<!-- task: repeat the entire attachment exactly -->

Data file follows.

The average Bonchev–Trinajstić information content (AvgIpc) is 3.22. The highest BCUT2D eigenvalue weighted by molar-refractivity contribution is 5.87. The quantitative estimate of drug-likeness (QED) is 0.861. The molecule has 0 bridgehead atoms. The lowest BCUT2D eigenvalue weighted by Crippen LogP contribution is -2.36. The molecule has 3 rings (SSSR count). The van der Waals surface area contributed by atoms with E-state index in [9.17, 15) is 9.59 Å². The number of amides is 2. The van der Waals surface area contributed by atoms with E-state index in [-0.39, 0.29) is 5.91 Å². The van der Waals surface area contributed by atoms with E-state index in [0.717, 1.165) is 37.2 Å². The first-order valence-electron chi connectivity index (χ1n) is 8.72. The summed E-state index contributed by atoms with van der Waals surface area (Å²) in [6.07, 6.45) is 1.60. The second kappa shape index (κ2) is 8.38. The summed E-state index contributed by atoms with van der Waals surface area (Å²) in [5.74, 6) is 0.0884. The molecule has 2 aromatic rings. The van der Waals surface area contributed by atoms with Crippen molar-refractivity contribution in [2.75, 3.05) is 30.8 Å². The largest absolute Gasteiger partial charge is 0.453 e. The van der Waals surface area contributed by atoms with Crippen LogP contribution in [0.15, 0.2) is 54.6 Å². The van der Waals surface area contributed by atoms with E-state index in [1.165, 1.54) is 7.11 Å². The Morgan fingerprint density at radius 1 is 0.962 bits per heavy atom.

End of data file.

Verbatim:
The average Bonchev–Trinajstić information content (AvgIpc) is 3.22. The highest BCUT2D eigenvalue weighted by molar-refractivity contribution is 5.87. The quantitative estimate of drug-likeness (QED) is 0.861. The molecule has 0 bridgehead atoms. The lowest BCUT2D eigenvalue weighted by Crippen LogP contribution is -2.36. The molecule has 3 rings (SSSR count). The van der Waals surface area contributed by atoms with E-state index in [9.17, 15) is 9.59 Å². The number of amides is 2. The van der Waals surface area contributed by atoms with E-state index in [-0.39, 0.29) is 5.91 Å². The van der Waals surface area contributed by atoms with E-state index in [0.717, 1.165) is 37.2 Å². The first-order valence-electron chi connectivity index (χ1n) is 8.72. The summed E-state index contributed by atoms with van der Waals surface area (Å²) in [6.07, 6.45) is 1.60. The second kappa shape index (κ2) is 8.38. The summed E-state index contributed by atoms with van der Waals surface area (Å²) in [5.74, 6) is 0.0884. The molecule has 2 aromatic rings. The van der Waals surface area contributed by atoms with Crippen molar-refractivity contribution in [2.75, 3.05) is 30.8 Å². The largest absolute Gasteiger partial charge is 0.453 e. The van der Waals surface area contributed by atoms with Crippen LogP contribution in [0.15, 0.2) is 54.6 Å². The van der Waals surface area contributed by atoms with E-state index in [1.165, 1.54) is 7.11 Å². The Morgan fingerprint density at radius 1 is 0.962 bits per heavy atom.